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Misconceptions about Rosacea:
Rosacea Sufferers can use Most Dermatologist-Recommended
Cleansers, Moisturizers and Sunscreens
Topics Discussed Below
- Misconception: Rosacea sufferers can use most dermatologist-recommended
- Problem with this misconception
I. Misconception: Rosacea
Sufferers can use Most Dermatologist-Recommended Cleansers, Moisturizers
This is also a common
misconception. Most general physicians assume that rosacea sufferers
can safely use gentle, dermatologist-recommended skincare products.
What general physicians do not realize is that: (1) Rosacea sufferers
have extremely sensitive skin with dysfunctional blood vessels,
making them much more reactive than normal subjects with plain 'sensitive
skin', and (2) Many products that are 'dermatologist-recommended'
contain irritating substances such as emulsifiers, detergents, alcohols,
exfoliators, and alpha- and beta-hydroxy acids. Thus, general physicians
are usually surprised when rosacea sufferers report irritation and
flushing to normal skincare products.
Some medical reports on
this important topic are detailed below:
- In a recent medical article, physicians reported on a survey
of 2,083 rosacea sufferers. (23) They found that many rosacea
sufferers could not use basic skincare products such as cleansers,
moisturizers and sunscreens; out of 2,083 rosacea sufferers, 44%
could not use facial cleansers (917 sufferers used only water
to cleanse their faces), 78% did not use moisturizers (1,625 sufferers),
and 95% did not use sunscreens (1,979 sufferers)!
- Dr. Mark Dahl, an expert in the field of rosacea, states, "Many
patients with rosacea have hyperirritability of the skin; many
creams, cosmetics, and ointments cause their skin to burn and
sting. This 'cosmetic intolerance syndrome', or 'sensory irritation'
hinders treatment, because even prescribed topical medications
and their bases can produce unpleasant sensations." (24)
- Dr. Corazza and colleagues recently reported on 29 rosacea
patients. (25) They stated, "All patients described intolerance
to cosmetics and/or topical medications, exhibited by worsening
of burning sensations and of erythema". They also emphasized,
"It is well known that rosacea patients are more susceptible
- In clinical study of 1,023 rosacea sufferers, 82% reported
that their skin was sensitive to topical skincare products. (26)
- In a major medical review by rosacea specialist Dr. Alfredo
Rebora, he emphasized, "Rosacea facial skin is extremely
sensitive to topical agents." In fact, in his clinical experience,
topical agents are, "Seldom tolerated." (8)
- In the Dermatology Times, Dr. James Leyden, a well-known dermatologist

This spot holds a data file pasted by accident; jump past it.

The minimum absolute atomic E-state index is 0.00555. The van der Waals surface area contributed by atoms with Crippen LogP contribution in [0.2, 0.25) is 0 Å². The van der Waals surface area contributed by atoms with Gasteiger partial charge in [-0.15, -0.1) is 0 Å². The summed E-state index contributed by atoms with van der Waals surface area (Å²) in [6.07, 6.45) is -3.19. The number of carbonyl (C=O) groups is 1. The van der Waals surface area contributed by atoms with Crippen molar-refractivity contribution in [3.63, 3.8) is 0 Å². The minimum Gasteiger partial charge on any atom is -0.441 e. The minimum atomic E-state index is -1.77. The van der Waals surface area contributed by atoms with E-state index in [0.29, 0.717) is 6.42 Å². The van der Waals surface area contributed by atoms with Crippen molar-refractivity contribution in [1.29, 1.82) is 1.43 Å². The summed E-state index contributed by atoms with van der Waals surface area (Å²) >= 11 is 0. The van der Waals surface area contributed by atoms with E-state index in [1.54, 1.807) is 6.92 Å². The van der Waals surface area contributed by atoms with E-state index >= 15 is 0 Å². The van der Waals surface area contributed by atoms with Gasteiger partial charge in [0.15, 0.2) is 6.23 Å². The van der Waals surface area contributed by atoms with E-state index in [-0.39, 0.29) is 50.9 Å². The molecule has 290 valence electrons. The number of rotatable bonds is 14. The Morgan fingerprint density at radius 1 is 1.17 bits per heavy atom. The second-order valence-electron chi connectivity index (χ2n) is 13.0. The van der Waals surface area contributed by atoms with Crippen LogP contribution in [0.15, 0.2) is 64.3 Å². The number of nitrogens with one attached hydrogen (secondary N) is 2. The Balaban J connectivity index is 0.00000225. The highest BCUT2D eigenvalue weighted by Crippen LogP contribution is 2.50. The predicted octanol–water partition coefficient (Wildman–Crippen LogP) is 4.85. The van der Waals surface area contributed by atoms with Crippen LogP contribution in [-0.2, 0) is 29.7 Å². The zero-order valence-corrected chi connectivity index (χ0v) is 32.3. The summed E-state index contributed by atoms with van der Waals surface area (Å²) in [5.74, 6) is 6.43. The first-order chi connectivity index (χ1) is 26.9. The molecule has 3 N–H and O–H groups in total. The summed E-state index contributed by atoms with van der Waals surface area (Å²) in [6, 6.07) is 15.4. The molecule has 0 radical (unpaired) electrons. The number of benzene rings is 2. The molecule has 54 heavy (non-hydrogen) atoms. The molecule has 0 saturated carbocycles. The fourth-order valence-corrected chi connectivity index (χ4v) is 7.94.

from the Department of Dermatology, University of Pennsylvania,
indicates that rosacea patients have highly sensitive skin. (27)
In agreement with Dr. Leyden, numerous other experts indicate
that their rosacea patients have "sensitive skin", "very
sensitive skin", and "ultra-sensitive skin." (22,
- Drs. Jansen and Plewig report, "Most patients complain
of sensitive skin that stings and burns after application of cosmetics
and fragrances..... Their facial skin is unusually vulnerable
to chemical and physical stimuli." (30)
- Other rosacea experts report that even in the mild stage of
rosacea, "Some patients may report stinging or burning sensations,
including the feeling of dry or tight skin. This can cause 'angry
face syndrome' in which almost anything that the patient puts
on his or her face stings or burns." (31)
- In a recent double blind, placebo-controlled clinical study,
"Stinging and Rosacea", Dr. Lonne-Rahm and colleagues
reported that some rosacea sufferers even reacted to gentle
application of plain water with a q-tip. (32)
II. Main Problem with
This misconception usually
results in frustration for both physicians and rosacea sufferers.
If physicians understand from the beginning that rosacea sufferers
have highly reactive skin, then they will not treat patients with
potentially irritating products. If physicians also understand that
many of the supposedly 'gentle' skincare products contain rosacea
triggers, then they will be more careful before giving out harmful
recommendations. Lastly, if physicians understand that it will be
a challenge to find non-irritating skincare products for
rosacea sufferers, then they will become more focused on the 'project'
and not become as easily frustrated.
8. Rebora, A. Rosacea.
J Invest Dermatol 88: 56s-60s, 1987.
22. Garver, J.H. and J.K. Wilkin. Flushing and rosacea: overview
and nursing interventions. Dermatol Nurs 4: 271-277, 1992.
23. Shear, N.H. and C. Levine. Needs survey of Canadian rosacea
patients. J Cutan Med Surg 3: 178-181, 1999.
24. Dahl, M.V. "Rosacea: red faces and adult acne, and red
faces". Skin Care Today 5: 1999.
25. Corazza, M., W. la Malfa, A. Lombardi, C. Maranini, and A.
Virgili. Role of allergic contact dermatitis in rosacea. Contact
Dermatitis 37: 40-41, 1997.
26. National Rosacea Society. "Rosacea Review". Summer.
28. Mills, O.H.J. and R.S. Berger. Defining the susceptibility
of acne-prone and sensitive skin populations to extrinsic factors.
Dermatol Clin 9: 93-98, 1991.
29. Muizzuddin, N., K.D. Marenus, and D.H. Maes. Factors defining
sensitive skin and its treatment. Am J Contact Dermat 9:
30. Jansen, T. and G. Plewig. Rosacea: classification and treatment.
J R Soc Med 90: 144-150, 1997.
31. Erhard, M. "Rosacea: More americans now enter danger
years for rosacea". 1999. http://medicalreporter.health.org/tmr0596/rosacea.html,
National Rosacea Society.
32. Lonne-Rahm, S.B., T. Fisher, and M. Berg. "Stinging and
rosacea". Acta Derm Venereol 79(6): 460-461, 1999.